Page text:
One thing that might surprise you is that ESLint complains about console not existing.
console not found

ESLint does not have any assumption on the environment your code is running in and thus does not know what global variables shall be available.
Since our code will be running in the browser, let's tell ESLint.

{
  "extends": "eslint:recommended",
  "env": {
    "browser": true
  }
}
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Now the error is gone.
fix error
https://eslint.org/docs/user-guide/configuring/language-options#specifying-environments

Now suppose are want to use syntax in modern JS like const and let.

The editor shows Parsing error.
Parser error
And instead of giving as linting error it actually break.
ESLint break

This is because ESLint cannot parse our code. By default, ESLint expect ES5 syntax. And let and const are part of the ES6 syntax.
https://eslint.org/docs/user-guide/configuring/language-options#specifying-parser-options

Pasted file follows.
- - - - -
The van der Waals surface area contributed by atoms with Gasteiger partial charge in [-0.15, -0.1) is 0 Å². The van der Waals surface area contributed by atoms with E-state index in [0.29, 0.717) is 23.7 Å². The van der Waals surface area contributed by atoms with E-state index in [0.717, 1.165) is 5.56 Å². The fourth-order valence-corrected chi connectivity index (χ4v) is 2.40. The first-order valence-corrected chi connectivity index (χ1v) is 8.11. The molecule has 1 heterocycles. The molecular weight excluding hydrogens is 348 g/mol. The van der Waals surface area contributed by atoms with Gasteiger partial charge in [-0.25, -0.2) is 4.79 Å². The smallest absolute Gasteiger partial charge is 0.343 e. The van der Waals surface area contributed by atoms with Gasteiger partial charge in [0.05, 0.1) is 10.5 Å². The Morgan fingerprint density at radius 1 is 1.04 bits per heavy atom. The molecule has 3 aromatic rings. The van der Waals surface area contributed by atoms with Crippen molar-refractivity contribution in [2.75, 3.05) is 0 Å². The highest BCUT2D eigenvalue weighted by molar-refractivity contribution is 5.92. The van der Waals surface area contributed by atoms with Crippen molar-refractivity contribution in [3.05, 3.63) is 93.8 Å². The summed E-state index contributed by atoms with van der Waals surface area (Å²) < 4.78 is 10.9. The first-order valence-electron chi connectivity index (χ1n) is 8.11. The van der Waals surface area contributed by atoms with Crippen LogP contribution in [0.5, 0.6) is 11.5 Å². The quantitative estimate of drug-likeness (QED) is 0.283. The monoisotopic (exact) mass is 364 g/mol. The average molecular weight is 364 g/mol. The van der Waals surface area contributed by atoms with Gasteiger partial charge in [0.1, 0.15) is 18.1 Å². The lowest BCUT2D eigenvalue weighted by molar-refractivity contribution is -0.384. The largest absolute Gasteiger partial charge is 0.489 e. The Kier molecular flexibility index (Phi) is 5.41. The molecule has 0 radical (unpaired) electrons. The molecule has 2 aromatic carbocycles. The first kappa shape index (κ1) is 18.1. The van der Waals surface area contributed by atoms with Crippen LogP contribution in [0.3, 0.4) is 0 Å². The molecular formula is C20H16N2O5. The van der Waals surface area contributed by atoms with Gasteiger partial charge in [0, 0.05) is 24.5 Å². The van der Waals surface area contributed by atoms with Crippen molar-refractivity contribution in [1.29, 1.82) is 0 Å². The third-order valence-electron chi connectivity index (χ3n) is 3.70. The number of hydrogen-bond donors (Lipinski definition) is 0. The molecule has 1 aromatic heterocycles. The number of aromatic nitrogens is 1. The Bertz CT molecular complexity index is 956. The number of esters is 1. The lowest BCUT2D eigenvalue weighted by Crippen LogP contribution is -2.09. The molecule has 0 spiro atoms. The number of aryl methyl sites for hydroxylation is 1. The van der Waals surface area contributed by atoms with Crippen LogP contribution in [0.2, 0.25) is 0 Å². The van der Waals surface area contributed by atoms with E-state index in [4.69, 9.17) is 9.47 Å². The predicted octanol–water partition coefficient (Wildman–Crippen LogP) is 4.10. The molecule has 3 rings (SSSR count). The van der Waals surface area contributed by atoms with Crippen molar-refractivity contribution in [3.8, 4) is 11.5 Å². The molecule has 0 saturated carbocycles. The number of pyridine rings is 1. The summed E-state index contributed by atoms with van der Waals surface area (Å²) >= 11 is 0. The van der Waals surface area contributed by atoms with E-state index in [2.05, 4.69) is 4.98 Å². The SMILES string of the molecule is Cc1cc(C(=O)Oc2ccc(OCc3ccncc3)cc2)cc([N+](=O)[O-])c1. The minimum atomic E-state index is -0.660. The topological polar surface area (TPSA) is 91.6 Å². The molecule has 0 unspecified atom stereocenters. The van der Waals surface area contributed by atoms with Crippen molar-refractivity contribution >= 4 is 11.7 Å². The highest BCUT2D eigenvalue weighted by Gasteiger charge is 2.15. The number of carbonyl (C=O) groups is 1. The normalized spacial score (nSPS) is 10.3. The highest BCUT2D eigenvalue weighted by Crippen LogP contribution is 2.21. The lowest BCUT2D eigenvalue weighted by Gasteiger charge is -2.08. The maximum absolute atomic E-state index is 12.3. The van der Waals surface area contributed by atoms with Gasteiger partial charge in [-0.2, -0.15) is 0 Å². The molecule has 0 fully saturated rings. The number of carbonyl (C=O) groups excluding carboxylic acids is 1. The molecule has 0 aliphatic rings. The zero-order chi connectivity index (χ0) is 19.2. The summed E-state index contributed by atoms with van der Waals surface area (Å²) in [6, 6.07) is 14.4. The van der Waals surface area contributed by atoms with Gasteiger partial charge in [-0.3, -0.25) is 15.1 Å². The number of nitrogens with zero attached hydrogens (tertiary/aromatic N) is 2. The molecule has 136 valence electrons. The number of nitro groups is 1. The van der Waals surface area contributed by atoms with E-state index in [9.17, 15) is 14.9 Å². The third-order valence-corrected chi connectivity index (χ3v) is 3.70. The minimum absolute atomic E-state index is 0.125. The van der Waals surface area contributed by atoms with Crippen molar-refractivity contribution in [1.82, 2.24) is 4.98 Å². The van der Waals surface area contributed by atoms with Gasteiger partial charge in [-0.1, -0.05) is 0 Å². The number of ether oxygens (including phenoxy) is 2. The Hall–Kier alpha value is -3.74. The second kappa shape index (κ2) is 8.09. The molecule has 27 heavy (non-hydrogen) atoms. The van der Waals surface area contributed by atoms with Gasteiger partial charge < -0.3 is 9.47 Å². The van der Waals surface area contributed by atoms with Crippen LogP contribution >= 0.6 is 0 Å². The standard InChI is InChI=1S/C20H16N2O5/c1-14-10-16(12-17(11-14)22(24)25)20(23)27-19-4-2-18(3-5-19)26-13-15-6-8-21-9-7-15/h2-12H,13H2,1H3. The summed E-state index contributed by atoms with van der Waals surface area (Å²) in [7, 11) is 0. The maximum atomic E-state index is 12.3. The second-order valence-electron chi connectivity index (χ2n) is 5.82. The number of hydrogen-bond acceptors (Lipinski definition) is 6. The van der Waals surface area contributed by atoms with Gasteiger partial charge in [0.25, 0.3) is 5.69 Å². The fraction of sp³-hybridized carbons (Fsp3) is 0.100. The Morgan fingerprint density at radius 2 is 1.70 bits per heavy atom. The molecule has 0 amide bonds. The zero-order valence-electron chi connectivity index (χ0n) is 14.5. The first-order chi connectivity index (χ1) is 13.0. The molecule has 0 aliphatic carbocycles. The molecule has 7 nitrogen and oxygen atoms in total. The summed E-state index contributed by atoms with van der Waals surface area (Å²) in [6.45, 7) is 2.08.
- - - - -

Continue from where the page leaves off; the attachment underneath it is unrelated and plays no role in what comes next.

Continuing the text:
To fix that, we have to tell ESLint the version of Javascript we want it to support by setting the parserOption.

.eslintrc.json

{
  "extends": "eslint:recommended",
  "parserOptions": {
    "ecmaVersion": 2022
  },
  "env": {
    "browser": true
  }
}
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Now ESLint should be working as expected.
Back no normal after fixing parser error

Let's also configure ESLint to support global variables in ES6; these include things like Promise.

.eslintrc.json

{
  "extends": "eslint:recommended",
  "parserOptions": {
    "ecmaVersion": 2022
  },
  "env": {
    "browser": true,
    "es6": true
  }
}
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Like what we did for Prettier, let's add an NPM script for linting our code.

  "scripts": {
    "start": "parcel",
    "build": "parcel build",
    "format": "prettier --write \"src/**/*.{js,jsx}\"",
    "lint": "eslint --fix \"src/**/*.{js,jsx}\""
  },
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Now we have a basic setup for our code formatter and linter.

In the next part of the series, I will dive into React specific linter setup and git hook for running Prettier and ESLint automatically before each commit.

Until next time, bye.

References

https://parceljs.org/features/development/
https://dev.to/myogeshchavan97/how-to-configure-eslint-for-your-project-from-scratch-4kg
https://btholt.github.io/complete-intro-to-react-v7/lessons/js-tools/prettier
https://prettier.io/docs/en/comparison.html